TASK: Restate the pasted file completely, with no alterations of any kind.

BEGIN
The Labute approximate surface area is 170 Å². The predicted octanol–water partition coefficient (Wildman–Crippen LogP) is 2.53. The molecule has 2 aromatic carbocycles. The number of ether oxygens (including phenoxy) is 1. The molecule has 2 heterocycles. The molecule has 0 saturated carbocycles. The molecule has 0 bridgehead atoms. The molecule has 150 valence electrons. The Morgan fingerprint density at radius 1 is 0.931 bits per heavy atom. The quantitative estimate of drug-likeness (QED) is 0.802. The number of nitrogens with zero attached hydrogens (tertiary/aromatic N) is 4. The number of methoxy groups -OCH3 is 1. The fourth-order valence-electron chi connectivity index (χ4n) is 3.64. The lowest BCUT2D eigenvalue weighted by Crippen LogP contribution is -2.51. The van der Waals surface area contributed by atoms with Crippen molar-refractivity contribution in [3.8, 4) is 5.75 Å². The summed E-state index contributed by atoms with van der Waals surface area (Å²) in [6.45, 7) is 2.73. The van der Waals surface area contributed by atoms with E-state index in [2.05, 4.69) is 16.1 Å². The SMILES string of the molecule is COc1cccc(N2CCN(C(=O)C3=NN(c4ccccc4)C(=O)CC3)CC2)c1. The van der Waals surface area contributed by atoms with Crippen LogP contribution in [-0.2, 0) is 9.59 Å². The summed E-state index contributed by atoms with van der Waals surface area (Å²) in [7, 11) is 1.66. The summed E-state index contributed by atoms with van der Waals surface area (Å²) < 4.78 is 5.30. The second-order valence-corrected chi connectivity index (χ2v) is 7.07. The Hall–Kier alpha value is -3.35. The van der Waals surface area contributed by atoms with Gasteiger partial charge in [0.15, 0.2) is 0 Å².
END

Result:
The Labute approximate surface area is 170 Å². The predicted octanol–water partition coefficient (Wildman–Crippen LogP) is 2.53. The molecule has 2 aromatic carbocycles. The number of ether oxygens (including phenoxy) is 1. The molecule has 2 heterocycles. The molecule has 0 saturated carbocycles. The molecule has 0 bridgehead atoms. The molecule has 150 valence electrons. The Morgan fingerprint density at radius 1 is 0.931 bits per heavy atom. The quantitative estimate of drug-likeness (QED) is 0.802. The number of nitrogens with zero attached hydrogens (tertiary/aromatic N) is 4. The number of methoxy groups -OCH3 is 1. The fourth-order valence-electron chi connectivity index (χ4n) is 3.64. The lowest BCUT2D eigenvalue weighted by Crippen LogP contribution is -2.51. The van der Waals surface area contributed by atoms with Crippen molar-refractivity contribution in [3.8, 4) is 5.75 Å². The summed E-state index contributed by atoms with van der Waals surface area (Å²) in [6.45, 7) is 2.73. The van der Waals surface area contributed by atoms with E-state index in [2.05, 4.69) is 16.1 Å². The SMILES string of the molecule is COc1cccc(N2CCN(C(=O)C3=NN(c4ccccc4)C(=O)CC3)CC2)c1. The van der Waals surface area contributed by atoms with Crippen LogP contribution in [-0.2, 0) is 9.59 Å². The summed E-state index contributed by atoms with van der Waals surface area (Å²) in [7, 11) is 1.66. The summed E-state index contributed by atoms with van der Waals surface area (Å²) < 4.78 is 5.30. The second-order valence-corrected chi connectivity index (χ2v) is 7.07. The Hall–Kier alpha value is -3.35. The van der Waals surface area contributed by atoms with Gasteiger partial charge in [0.15, 0.2) is 0 Å².